3. M. Murcek says:

    No state government (or federal, for that matter) will pass up the chance to claim that some small administrative change results in the need for another massive assault on your wallet. The money will be used to defend the inevitable lawsuits when state DOTs predictably issue licenses to undocumented people in violation of the law.

  4. Scott in CA says:

    Tough shit. Cut some money from “social services” and use it to fund DMV. I don’t care if the damn license or ID costs $50. You only get one every few years, save your pennies. It’s ridiculous that four years after the attacks on NY, and with attacks continuing year after year, that we have to go through this nonsense just to have people verify who they are and that they are in the country legally. Personally, I’m over it. Deal with it. +

  5. DC Loser says:

    Well, why don’t we just have a national ID card? I know some people are appalled at the notion of having a national ID card, but then why have this fiction that a driver’s license should serve as a proof of identity for security reasons? If the federal government will just get off its ass and issue some standards for a national ID card, I’m all for it.

  6. Driving (People Crazy)

    Outside the Beltway has a post about state governors being upset by a federal law requiring people to have proof that they are American citizens or legal residents to get a driver’s license. The governors are complaining about the cost…

  7. legion says:

    James,

    The process you describe _is_ quite simple and inexpensive. But the implication I get is that those clerks will have to actually run a cursory check against some random database to ensure that the birth certificate, SS card, whatever, is valid. That too would be a farily reasonable expense (for those states that don’t already run such checks, which I’m sure must be rather few).

    The problem comes when someone shows up with a ‘red flag’. The guy in front of the clerk might just be some poor schlub who’s the victim of being mis-filed. Or he might be a crook trying to set up a fake ID. Or he might be a no-shit terrorist wannabe that’s just been unmasked. That’s what the critics are worried about when they say this will turn the DMV into the INS – those clerks just aren’t trained to deal with situations like that.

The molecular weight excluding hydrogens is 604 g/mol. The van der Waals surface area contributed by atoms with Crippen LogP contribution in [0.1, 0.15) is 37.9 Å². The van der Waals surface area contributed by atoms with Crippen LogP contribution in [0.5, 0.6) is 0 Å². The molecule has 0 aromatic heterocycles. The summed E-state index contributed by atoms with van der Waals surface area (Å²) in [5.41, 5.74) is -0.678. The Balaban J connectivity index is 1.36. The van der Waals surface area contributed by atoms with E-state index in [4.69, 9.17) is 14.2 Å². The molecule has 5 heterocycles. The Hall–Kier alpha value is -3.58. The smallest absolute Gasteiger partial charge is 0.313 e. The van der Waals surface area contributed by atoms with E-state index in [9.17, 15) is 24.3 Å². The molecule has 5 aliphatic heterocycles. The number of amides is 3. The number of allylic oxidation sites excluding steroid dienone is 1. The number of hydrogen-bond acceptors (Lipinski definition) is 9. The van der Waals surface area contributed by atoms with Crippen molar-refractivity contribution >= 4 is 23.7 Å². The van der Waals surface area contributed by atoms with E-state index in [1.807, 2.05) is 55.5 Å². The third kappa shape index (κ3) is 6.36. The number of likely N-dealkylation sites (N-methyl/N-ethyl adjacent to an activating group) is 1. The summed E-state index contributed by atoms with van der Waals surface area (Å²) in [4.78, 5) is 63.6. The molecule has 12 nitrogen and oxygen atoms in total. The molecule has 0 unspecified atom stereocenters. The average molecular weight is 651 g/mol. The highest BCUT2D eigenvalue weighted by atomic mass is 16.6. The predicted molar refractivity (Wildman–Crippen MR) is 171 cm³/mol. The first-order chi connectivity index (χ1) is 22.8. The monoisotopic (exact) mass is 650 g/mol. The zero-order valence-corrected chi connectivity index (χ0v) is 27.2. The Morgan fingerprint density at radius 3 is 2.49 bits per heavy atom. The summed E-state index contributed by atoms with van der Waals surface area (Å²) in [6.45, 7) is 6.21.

Personally, I think the idea will fall out due to state-federal jurisdiction issues before it ever gets put into action… there are just too many people’s rice bowls being messed with here…

  8. Scott in CA says:

    If it takes retraining DMV workers, then retrain them. This is not rocket science here. As to the national ID, this essentially sets up a system that will function as one. Every state will have to certify the same paperwork, so it sets up a national standard for issuance of state licenses. Personally, I have no problem with a national ID, but it would probably be much easier to administer at the state level. Your information would go with you if you moved to another state, and they can just issue you a new ID knowing that you had been checked before. I never fail to be astounded at the whining people will go through when we are trying to fight a war and find the bad guys.

  9. ALS says:

    I don’t understand how some of the same folks afraid of using EZ-Pass ostensibly because the federal government can track them, are so in favor of a National ID Card program.

    (head shaking)

  10. Herb says:

    Oh, Oh, Here we go again. The states now have a vehicle to get more money out of the taxpayer. Maybe if the States could get those lazy bureaucrats off their lazy rear ends and do an honest days work, they could do this with no additional costs. Just tell me when you renewed you drivers license that you didn’t see one person working and about 3 or 4 just sitting around twiddling their thumbs.